Then the former Eagles defense end might not have found himself on a list of football players who have lost hundreds of millions of dollars by investing in a hedge fund run by an Atlanta man who has suddenly disappeared. Simmons as well as a half dozen current or former Denver Broncos are among hundreds who invested in International Management Associates. The SEC has sued the firm and its owner, Kirk Wright, of fraud.
Wong, meanwhile is featured in Knowledge at Wharton podcast advising how to deal with becoming an instant millionaire. The audio file is a conversation with Ken Shropshire, a professor of legal studies and business ethics at the University of Pennsylvania's Wharton School of Business, and Wong, who attended a Wharton course for NFL players.
Wong, a Stanford alum, described the challenge:
We collect vast amounts of money immediately as soon as we sign in the NFL. We are 23, 24, 25 year olds who have a substantial net worth that generally speaking most people would build throughout their career, throughout their lifetime. We get all that at once when we are young and we don't develop the financial savvy that probably another business person might. That is probably the hardest thing for us as young adults to do. You literally feel as though you are by yourself ... there are not enough how-to manuals when you are 24 years old and you basically inherit three to four million dollars."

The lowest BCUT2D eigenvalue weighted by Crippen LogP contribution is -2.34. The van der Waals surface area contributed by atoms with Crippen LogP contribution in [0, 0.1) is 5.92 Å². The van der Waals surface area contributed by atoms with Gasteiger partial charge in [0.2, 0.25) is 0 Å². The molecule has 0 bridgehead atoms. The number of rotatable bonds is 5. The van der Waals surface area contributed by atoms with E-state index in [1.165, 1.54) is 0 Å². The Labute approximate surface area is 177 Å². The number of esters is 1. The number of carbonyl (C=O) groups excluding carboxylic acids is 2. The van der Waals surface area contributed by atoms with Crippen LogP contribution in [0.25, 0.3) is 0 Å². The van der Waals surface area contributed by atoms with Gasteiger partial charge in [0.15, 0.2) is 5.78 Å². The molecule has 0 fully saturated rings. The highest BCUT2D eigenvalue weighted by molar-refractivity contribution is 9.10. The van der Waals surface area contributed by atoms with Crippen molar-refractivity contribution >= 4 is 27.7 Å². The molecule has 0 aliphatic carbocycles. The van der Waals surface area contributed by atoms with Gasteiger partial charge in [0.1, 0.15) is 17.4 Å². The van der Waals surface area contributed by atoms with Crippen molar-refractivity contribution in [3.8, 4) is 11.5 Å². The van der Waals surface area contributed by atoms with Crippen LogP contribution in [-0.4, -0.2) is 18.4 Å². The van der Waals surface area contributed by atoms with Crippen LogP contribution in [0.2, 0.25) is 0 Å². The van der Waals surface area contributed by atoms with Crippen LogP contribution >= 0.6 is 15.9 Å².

He says athletes are not well-coached when it comes to figuring out who should help with their finances. Wong says he knew he didn't want his agent also handling his money - that seemed like a conflict of interest. He started calling around and getting a feel for the different advisers. "I only wanted an financial adviser who was going to educate me."
That is not what ballplayers typically do, he said. Most have agent who manage their investments, their checkbooks, their real estate. Some are quite conservative. Others?
There are a lot of Bentleys in our parking lot. There are lot of houses for mothers and dad and all that other stuff.
After taking some course work at Penn, he says he realized that ballplayers aren't nearly as good negotiators as they should be. He's developed a healthy suspicion about deals and investments that sound too good to be true.
The course also prompted Wong to chase for his first autograph - that of Jeremy J. Siegal, the author Wharton finance professor, whom Wong describes as "a rock star."